Sunday, February 27, 2011
Every signature tells a story: Duke Snider and a pair of really nice rings
You can’t really get to know someone while he’s signing an autograph at a card show, but sometimes I think you can get a glimpse at what a person is like.
Reggie Jackson was famously a jerk when I met him at a New Haven, Conn. show as he banged my prized Hall of Fame ball on the table, said, “Let’s go! Let’s go!” then rolled it down the table.
Maybe Reggie was having a bad day. But we’ve all read stories that make us think Reggie has a lot of bad days.
Then there was an afternoon in Trumbull, Conn. when Duke Snider was appearing at a small show. This was back when these events were fairly new and autographs weren’t more than a couple dollars, even for some Hall of Famers.
We lost Snider Sunday at age 84.
Snider, of course, was doubly special. He was he part of the famed New York centerfield trio of “Willie, Mickey and the Duke” saluted in song by Terry Cashman.
But, more importantly, he was a Met.
The team’s All-Star in 1963, Edwin Donald Snider hit just .243 for the Mets, well below his .295 career average. But hit 14 homers and drove in 45 on a team that didn’t have too many runners to drive home.
But truth be told, the 1963 season was more of a curtain call for Snider, beloved as a Brooklyn Dodger and one of the players dragged out to Los Angeles, where he never really duplicated his MVP-caliber statistics.
So Snider was one of the rare players I’d be able to ask to sign both the Hall of Fame ball and my glorious Mets book.
We approached him at the usual hotel conference room table, where the white-haired gentleman sat with Sharpies. My wife and I arrived near the end of his signing time, and there were not too many folks left, giving us a little time.
As he signed, I mentioned that my Dad grew up in Brooklyn and watched the Duke at Ebbets Field, which brought a smile, though I’m sure he had heard that all day.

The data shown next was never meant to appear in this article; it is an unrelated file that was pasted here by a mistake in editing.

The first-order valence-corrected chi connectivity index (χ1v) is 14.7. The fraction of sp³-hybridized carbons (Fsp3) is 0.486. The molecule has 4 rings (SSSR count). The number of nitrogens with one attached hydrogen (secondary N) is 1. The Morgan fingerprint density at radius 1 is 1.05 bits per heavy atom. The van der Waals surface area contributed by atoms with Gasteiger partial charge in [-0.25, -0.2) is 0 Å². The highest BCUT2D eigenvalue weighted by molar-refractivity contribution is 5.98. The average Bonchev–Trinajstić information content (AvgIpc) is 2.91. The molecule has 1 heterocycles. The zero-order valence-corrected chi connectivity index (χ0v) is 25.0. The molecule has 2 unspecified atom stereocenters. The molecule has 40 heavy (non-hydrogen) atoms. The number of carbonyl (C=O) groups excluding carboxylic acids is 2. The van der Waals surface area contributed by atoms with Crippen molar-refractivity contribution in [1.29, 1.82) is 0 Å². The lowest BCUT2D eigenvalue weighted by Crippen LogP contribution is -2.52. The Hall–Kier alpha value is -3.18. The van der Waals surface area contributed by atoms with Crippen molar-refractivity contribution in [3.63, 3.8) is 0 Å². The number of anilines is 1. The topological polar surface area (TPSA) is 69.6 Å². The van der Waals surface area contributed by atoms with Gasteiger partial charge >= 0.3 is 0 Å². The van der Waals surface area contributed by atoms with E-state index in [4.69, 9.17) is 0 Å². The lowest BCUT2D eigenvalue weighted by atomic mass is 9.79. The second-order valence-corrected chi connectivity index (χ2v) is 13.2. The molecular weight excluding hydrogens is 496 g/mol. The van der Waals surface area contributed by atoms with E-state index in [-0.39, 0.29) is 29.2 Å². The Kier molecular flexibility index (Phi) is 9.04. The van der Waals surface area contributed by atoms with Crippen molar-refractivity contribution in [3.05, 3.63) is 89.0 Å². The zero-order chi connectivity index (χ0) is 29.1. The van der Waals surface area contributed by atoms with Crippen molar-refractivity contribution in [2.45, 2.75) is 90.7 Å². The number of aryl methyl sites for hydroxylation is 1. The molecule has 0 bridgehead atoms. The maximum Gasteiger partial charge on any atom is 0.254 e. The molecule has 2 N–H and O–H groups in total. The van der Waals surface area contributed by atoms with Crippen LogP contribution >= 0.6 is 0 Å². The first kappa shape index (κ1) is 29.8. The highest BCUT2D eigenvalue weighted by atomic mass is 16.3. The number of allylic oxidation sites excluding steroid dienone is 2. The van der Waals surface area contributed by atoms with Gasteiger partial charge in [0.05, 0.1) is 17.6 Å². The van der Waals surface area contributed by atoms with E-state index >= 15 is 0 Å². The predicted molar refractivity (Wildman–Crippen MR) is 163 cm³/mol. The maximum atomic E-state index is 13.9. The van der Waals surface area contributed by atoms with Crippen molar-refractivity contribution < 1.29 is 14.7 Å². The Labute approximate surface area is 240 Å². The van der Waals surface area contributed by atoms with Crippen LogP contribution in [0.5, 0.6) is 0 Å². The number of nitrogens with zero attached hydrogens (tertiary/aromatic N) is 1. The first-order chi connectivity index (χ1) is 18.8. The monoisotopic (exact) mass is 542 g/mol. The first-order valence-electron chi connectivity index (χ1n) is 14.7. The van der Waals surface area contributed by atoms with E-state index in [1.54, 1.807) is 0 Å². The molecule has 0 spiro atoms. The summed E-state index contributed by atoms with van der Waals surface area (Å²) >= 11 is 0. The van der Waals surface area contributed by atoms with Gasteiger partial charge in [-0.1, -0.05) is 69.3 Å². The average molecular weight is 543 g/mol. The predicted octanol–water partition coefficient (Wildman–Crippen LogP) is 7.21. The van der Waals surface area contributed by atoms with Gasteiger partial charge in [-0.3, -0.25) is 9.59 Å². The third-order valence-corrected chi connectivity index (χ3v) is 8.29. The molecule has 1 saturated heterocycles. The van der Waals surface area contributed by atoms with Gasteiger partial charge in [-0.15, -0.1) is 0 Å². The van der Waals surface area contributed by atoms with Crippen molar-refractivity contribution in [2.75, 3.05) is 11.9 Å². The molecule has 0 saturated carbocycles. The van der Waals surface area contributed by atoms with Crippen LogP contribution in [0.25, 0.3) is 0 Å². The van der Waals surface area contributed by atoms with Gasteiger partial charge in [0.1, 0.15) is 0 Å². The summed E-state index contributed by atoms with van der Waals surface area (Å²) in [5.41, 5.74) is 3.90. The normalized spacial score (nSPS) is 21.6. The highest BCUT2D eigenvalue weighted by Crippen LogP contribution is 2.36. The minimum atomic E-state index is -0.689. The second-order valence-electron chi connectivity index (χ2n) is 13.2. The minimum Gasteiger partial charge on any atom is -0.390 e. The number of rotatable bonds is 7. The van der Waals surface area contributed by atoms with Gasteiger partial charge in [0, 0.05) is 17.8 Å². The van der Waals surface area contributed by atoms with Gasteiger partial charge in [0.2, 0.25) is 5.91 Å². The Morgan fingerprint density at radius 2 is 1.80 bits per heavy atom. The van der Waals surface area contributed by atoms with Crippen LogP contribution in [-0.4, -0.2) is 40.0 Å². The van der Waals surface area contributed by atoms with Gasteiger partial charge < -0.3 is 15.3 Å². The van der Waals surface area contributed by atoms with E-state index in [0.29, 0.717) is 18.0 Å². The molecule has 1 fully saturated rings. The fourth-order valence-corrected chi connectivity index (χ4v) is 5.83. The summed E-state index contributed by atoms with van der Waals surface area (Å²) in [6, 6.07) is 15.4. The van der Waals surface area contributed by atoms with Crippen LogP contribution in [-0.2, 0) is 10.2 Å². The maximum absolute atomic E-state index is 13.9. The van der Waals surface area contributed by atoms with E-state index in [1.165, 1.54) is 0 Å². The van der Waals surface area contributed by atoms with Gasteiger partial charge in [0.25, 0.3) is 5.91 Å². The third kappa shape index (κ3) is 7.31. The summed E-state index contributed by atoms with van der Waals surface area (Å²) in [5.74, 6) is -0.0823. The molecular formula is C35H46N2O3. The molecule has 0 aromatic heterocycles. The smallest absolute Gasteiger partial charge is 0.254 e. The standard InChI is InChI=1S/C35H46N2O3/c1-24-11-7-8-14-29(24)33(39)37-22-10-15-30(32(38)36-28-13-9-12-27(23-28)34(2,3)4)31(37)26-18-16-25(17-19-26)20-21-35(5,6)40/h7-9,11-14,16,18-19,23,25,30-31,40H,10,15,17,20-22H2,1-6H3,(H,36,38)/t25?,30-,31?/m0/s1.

I noticed the massive ring on his finger.
“That’s my Hall of Fame ring,” he said, taking it off so I could get a closer look. This was in 1988, and Snider was elected in 1980, a ridiculously long wait for such a player.
Snider noticed that my wife was with me, and must have figured that we were newlyweds because a woman at baseball card show is rarer than a 1972 Topps high number Jim Fregosi traded card. Only a newlywed would attend such a thing, at least happily.
“You have a nice ring, too,” he said to my wife, who immediately perked up.
“Would you like to see it?” she asked?
“Sure!” Duke replied, and made the appropriate approving sounds.
It was an unexpected surprise, and we got a pretty good idea of why Snider was beloved in Brooklyn.
Sitting across the room was Indians slugger Joe Carter. Now, Carter was a very, very good player but had no connection to the tri-state area or was a Hall of Famer. I have no idea why the promoter booked him, and at this point in the day there was no one waiting for his signature.
Carter eventually would finish with 396 homers, just shy of Snider’s 407. And he owns one of the greatest home runs in World Series history. But he was just entering his prime when we encountered him.
Having spent our money acquiring Snider’s signature, we had nothing to spend on Carter, nor anything for him to sign, given his lack of Metness or Cooperstown credentials.
But we went over to his table to shake his hand and welcome him to Connecticut. While he didn’t ask to see my wife’s ring, he cheerfully talked baseball with us for a while.
He didn’t have to, considering that we were not paying customers. But, like Snider, he was friendly beyond all expectation. For that, unlike Reggie, he’ll always have a fan.